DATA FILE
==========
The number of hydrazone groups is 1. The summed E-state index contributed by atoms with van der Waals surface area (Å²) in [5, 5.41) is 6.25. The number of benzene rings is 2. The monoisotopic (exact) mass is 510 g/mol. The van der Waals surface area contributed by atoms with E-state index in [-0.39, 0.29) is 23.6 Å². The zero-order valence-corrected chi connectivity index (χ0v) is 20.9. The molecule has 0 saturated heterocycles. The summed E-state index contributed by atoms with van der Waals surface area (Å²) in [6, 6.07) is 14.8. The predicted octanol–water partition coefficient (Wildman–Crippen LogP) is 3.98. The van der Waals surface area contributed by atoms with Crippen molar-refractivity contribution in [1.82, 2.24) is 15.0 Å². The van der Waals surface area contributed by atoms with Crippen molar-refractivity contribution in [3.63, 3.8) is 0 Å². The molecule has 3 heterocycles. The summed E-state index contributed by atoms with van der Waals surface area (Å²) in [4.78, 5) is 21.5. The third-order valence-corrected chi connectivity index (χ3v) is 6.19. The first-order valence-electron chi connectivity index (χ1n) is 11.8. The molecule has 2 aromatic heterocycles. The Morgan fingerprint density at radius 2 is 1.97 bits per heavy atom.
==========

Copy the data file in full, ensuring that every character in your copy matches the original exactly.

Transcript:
The number of hydrazone groups is 1. The summed E-state index contributed by atoms with van der Waals surface area (Å²) in [5, 5.41) is 6.25. The number of benzene rings is 2. The monoisotopic (exact) mass is 510 g/mol. The van der Waals surface area contributed by atoms with E-state index in [-0.39, 0.29) is 23.6 Å². The zero-order valence-corrected chi connectivity index (χ0v) is 20.9. The molecule has 0 saturated heterocycles. The summed E-state index contributed by atoms with van der Waals surface area (Å²) in [6, 6.07) is 14.8. The predicted octanol–water partition coefficient (Wildman–Crippen LogP) is 3.98. The van der Waals surface area contributed by atoms with Crippen molar-refractivity contribution in [1.82, 2.24) is 15.0 Å². The van der Waals surface area contributed by atoms with Crippen molar-refractivity contribution in [3.63, 3.8) is 0 Å². The molecule has 3 heterocycles. The summed E-state index contributed by atoms with van der Waals surface area (Å²) in [4.78, 5) is 21.5. The third-order valence-corrected chi connectivity index (χ3v) is 6.19. The first-order valence-electron chi connectivity index (χ1n) is 11.8. The molecule has 2 aromatic heterocycles. The Morgan fingerprint density at radius 2 is 1.97 bits per heavy atom.